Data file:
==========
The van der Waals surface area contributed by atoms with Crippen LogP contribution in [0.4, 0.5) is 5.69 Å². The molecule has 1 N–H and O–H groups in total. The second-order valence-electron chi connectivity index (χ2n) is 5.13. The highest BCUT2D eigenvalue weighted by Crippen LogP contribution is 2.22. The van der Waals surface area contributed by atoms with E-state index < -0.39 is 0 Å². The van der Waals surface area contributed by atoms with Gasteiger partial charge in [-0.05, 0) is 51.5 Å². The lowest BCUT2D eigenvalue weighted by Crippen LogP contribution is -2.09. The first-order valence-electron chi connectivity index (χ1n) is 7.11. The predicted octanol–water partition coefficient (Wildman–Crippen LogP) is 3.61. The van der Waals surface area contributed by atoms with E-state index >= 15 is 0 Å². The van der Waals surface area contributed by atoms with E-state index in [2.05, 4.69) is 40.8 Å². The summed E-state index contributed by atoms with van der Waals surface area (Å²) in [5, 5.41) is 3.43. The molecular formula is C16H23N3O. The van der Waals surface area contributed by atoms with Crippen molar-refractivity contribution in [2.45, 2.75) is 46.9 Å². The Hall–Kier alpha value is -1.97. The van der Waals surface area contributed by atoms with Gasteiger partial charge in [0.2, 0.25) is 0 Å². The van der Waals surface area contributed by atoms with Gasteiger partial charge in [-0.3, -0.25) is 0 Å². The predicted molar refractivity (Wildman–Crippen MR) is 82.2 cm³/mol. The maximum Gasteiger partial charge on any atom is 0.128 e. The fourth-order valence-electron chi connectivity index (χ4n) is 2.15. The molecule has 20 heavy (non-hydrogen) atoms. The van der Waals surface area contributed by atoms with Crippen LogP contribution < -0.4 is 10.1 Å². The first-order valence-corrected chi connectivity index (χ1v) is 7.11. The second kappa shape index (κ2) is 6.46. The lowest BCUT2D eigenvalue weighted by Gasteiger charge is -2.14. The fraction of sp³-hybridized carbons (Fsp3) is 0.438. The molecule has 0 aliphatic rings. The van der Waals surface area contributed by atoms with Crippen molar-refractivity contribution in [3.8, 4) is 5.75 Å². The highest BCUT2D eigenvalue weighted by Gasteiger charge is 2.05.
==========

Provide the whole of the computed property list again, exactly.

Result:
The van der Waals surface area contributed by atoms with Crippen LogP contribution in [0.4, 0.5) is 5.69 Å². The molecule has 1 N–H and O–H groups in total. The second-order valence-electron chi connectivity index (χ2n) is 5.13. The highest BCUT2D eigenvalue weighted by Crippen LogP contribution is 2.22. The van der Waals surface area contributed by atoms with E-state index < -0.39 is 0 Å². The van der Waals surface area contributed by atoms with Gasteiger partial charge in [-0.05, 0) is 51.5 Å². The lowest BCUT2D eigenvalue weighted by Crippen LogP contribution is -2.09. The first-order valence-electron chi connectivity index (χ1n) is 7.11. The predicted octanol–water partition coefficient (Wildman–Crippen LogP) is 3.61. The van der Waals surface area contributed by atoms with E-state index >= 15 is 0 Å². The van der Waals surface area contributed by atoms with E-state index in [2.05, 4.69) is 40.8 Å². The summed E-state index contributed by atoms with van der Waals surface area (Å²) in [5, 5.41) is 3.43. The molecular formula is C16H23N3O. The van der Waals surface area contributed by atoms with Crippen molar-refractivity contribution in [2.45, 2.75) is 46.9 Å². The Hall–Kier alpha value is -1.97. The van der Waals surface area contributed by atoms with Gasteiger partial charge in [0.2, 0.25) is 0 Å². The van der Waals surface area contributed by atoms with Gasteiger partial charge in [-0.3, -0.25) is 0 Å². The predicted molar refractivity (Wildman–Crippen MR) is 82.2 cm³/mol. The maximum Gasteiger partial charge on any atom is 0.128 e. The fourth-order valence-electron chi connectivity index (χ4n) is 2.15. The molecule has 20 heavy (non-hydrogen) atoms. The van der Waals surface area contributed by atoms with Crippen LogP contribution < -0.4 is 10.1 Å². The first-order valence-corrected chi connectivity index (χ1v) is 7.11. The second kappa shape index (κ2) is 6.46. The lowest BCUT2D eigenvalue weighted by Gasteiger charge is -2.14. The fraction of sp³-hybridized carbons (Fsp3) is 0.438. The molecule has 0 aliphatic rings. The van der Waals surface area contributed by atoms with Crippen molar-refractivity contribution in [3.8, 4) is 5.75 Å². The highest BCUT2D eigenvalue weighted by Gasteiger charge is 2.05.